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  5. "Jag arbetar."

"Jag arbetar."

Translation:I work.

December 30, 2014

27 Comments


https://www.duolingo.com/profile/figure.8.

Arbetar sounds alot like the German word, "arbiten" I'm not sure if that's spelled correctly they both of these words mean working, is working, works, or work.


https://www.duolingo.com/profile/Lundgren8

Yes, the Swedish word was borrowed from Low German some 600 years ago.


https://www.duolingo.com/profile/ViArSkoldpaddor

It's spelled "Arbeiten"


https://www.duolingo.com/profile/Weird_Ed

This spescific word might come from German, but the vast majority of the Swedish language comes from Old Norse - which is a Germanic language by itself, so it is natural that there are many words in Swedish that remind their German equivalents (and also the English ones, such as Bok=book, Syster=sister, Hus=house etc...)


https://www.duolingo.com/profile/cvictoria42

Yep. And with English, on top of the shared ancestry, there's also tons of borrowings from the Vikings coming over in the 9th century


https://www.duolingo.com/profile/mrLeopold

In Dutch we replaced this verb by "werken", which is more like "to work" in English. But if you use compositions like "work insurance", it's "arbeidsverzekering"


https://www.duolingo.com/profile/nahuatl1939

Arbeiten = to work - Die Arbeit = the work


https://www.duolingo.com/profile/lostdrewid

fun fact: the Japanese word for a part time job is アルバイト, which is a direct transliteration of the same German word that gave Swedish arbetar. I love it when words in such vastly different languages have the same etymological roots.


https://www.duolingo.com/profile/sweater-strypes

My German's working rather helpfully for me here.


https://www.duolingo.com/profile/Trysalandra

Is "jag" more often pronounced like "ya" rather than "yog?" The fast and slow versions of this sentence sound different from one another.


https://www.duolingo.com/profile/AlPolyglot

Yes. When people speak in normal, fast speed it's pronounced ''ya''


https://www.duolingo.com/profile/TwinTip

Я работаю

Well I think it sounds similar


https://www.duolingo.com/profile/Clayton405368

Work work... Zug zug... Dabu...


https://www.duolingo.com/profile/Damirmmmm

What's the difference between arbetar and jobbar?


https://www.duolingo.com/profile/4oYBIxtO

Jobbar is more colloquial


https://www.duolingo.com/profile/Luxcyol

I tought that "work" was "att jobba"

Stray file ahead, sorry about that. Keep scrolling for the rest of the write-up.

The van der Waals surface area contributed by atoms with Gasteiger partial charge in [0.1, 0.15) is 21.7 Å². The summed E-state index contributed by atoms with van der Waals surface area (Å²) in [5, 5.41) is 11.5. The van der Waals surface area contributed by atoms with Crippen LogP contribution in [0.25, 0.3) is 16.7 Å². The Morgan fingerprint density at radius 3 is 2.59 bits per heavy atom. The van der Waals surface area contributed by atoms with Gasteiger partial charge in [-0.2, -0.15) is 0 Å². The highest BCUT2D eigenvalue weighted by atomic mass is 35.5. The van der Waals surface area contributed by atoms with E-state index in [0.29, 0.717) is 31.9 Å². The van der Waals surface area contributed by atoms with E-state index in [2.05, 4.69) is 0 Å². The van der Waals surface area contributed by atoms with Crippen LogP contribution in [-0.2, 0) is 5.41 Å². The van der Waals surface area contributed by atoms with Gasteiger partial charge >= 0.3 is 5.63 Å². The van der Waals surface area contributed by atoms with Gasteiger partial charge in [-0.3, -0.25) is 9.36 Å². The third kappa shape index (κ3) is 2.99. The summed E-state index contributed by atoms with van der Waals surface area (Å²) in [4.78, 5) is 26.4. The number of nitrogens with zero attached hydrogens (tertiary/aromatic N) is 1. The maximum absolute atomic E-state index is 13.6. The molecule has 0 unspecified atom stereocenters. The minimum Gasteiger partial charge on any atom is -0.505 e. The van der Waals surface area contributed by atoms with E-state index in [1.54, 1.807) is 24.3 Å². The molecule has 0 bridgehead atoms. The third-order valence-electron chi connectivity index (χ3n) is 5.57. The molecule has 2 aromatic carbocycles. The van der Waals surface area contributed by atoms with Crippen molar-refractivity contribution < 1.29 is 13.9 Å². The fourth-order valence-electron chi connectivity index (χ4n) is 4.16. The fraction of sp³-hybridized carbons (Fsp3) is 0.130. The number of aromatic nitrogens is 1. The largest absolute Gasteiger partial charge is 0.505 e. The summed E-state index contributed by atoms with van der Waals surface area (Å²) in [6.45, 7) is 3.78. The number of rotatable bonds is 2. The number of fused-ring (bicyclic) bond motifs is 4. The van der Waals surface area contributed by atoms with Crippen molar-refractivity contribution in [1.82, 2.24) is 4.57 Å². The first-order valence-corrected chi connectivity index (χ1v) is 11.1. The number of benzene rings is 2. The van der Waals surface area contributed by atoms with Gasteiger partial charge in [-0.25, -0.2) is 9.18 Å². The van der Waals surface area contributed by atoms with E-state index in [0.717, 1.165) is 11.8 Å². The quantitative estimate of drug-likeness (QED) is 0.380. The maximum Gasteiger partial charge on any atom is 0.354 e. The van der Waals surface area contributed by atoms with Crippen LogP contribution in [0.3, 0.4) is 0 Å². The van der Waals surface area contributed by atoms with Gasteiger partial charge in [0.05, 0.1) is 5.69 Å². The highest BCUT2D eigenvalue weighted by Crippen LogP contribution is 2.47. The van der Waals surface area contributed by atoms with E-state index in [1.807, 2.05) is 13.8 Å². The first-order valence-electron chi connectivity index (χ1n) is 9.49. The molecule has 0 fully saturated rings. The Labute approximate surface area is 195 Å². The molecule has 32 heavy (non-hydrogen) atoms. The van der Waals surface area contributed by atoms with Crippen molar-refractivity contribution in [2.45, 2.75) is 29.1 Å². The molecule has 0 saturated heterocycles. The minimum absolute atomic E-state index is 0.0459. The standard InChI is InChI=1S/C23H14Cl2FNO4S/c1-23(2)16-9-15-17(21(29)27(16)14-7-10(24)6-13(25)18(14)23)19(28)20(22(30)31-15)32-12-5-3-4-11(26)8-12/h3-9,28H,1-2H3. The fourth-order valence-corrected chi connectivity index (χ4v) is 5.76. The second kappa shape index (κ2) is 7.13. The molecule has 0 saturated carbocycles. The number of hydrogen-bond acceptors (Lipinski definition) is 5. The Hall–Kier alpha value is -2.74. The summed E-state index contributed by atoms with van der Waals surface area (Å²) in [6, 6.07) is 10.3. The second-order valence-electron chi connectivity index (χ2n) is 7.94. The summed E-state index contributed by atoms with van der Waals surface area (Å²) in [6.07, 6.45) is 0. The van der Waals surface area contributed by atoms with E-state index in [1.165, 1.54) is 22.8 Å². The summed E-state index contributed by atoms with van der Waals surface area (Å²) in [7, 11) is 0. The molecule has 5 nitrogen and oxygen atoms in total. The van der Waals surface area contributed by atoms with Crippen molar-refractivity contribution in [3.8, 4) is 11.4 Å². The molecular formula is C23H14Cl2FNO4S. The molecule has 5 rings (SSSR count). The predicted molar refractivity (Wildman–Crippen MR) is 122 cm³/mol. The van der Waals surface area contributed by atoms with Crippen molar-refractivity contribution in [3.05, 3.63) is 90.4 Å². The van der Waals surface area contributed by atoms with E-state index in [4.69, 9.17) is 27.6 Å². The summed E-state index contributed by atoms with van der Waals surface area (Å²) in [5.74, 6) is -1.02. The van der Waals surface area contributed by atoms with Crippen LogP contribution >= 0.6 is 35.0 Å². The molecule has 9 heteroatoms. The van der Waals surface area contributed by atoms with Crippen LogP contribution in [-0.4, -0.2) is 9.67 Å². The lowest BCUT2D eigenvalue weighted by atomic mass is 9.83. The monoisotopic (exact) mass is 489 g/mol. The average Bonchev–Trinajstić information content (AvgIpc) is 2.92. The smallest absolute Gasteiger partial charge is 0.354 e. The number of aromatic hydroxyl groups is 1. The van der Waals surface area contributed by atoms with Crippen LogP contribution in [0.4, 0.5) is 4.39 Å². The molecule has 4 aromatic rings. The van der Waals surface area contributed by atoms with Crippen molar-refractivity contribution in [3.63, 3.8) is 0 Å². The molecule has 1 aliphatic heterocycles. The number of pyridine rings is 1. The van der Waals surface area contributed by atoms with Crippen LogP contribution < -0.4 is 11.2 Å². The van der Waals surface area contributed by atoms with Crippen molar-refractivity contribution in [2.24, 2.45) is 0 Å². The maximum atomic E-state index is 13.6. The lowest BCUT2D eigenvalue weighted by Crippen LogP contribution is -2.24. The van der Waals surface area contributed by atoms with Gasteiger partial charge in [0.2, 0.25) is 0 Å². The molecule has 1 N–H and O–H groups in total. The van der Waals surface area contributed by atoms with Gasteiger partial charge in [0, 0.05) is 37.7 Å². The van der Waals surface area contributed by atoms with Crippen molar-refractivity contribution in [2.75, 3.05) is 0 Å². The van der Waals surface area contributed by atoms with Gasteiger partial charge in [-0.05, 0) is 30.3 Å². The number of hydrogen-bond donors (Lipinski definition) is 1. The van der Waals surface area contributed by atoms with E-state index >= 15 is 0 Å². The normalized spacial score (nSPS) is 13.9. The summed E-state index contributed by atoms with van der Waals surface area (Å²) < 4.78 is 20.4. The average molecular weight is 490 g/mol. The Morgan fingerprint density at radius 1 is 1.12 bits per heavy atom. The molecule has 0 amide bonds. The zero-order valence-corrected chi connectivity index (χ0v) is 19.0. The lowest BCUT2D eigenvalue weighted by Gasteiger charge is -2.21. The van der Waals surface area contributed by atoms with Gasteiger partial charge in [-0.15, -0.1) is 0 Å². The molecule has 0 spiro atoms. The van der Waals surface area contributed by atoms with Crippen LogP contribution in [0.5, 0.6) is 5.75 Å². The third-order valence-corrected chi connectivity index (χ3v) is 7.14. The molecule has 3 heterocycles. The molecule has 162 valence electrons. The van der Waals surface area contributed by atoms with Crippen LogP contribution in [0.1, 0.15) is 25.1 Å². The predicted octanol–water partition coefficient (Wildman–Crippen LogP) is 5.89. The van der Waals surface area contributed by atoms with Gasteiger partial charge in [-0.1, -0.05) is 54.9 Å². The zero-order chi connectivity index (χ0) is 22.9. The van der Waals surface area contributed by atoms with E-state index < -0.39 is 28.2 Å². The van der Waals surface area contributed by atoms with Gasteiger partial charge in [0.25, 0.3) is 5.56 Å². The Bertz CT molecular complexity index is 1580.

https://www.duolingo.com/profile/mesvensson

Jobba is more informal.


https://www.duolingo.com/profile/akhilesh_josi

How we should say "I am a worker" ?


https://www.duolingo.com/profile/Zmrzlina

Jag är en arbetare.


https://www.duolingo.com/profile/hoyunmyoun

In German, "Dienst" is a worker in Government (the departments and the army) "Arbeit" means the others.

I wonder if Swedish has the same thing as I've mentioned above.


https://www.duolingo.com/profile/ReginaBetty

That make sense. Dienen in German means "to serve" - so (correct me if I'm wrong) Dienst is used for Government because it implies that the worker is a civil "servant."


https://www.duolingo.com/profile/4oYBIxtO

The worker in a government department might be called a "tjänsteman", coming from "tjänst", which has the same history as German "Dienst".


https://www.duolingo.com/profile/nahuatl1939

ich arbeite in German. The verb is Arbeiten . The work is Die Arbeit.


https://www.duolingo.com/profile/Maria_Karam

Pronunciation question: In both phrases "Djur arbetar inte" and "Arbetar du?", the voice seems to be emphasising on the first syllable (on A). But in "Jag arbetar" emphasis seems to be on the second syllable (on E). Is there a different pronunciation used in question/negative form in comparison to affirmative? (Tack in advance for your answers)


https://www.duolingo.com/profile/4oYBIxtO

It should always be on the first syllable


https://www.duolingo.com/profile/kimkonex

When I listen to "arbetar" alone i hear arbEtar but in a sentence it is arbIEtar. Is it just something with the girl's voice or that is an actual thing in swedish

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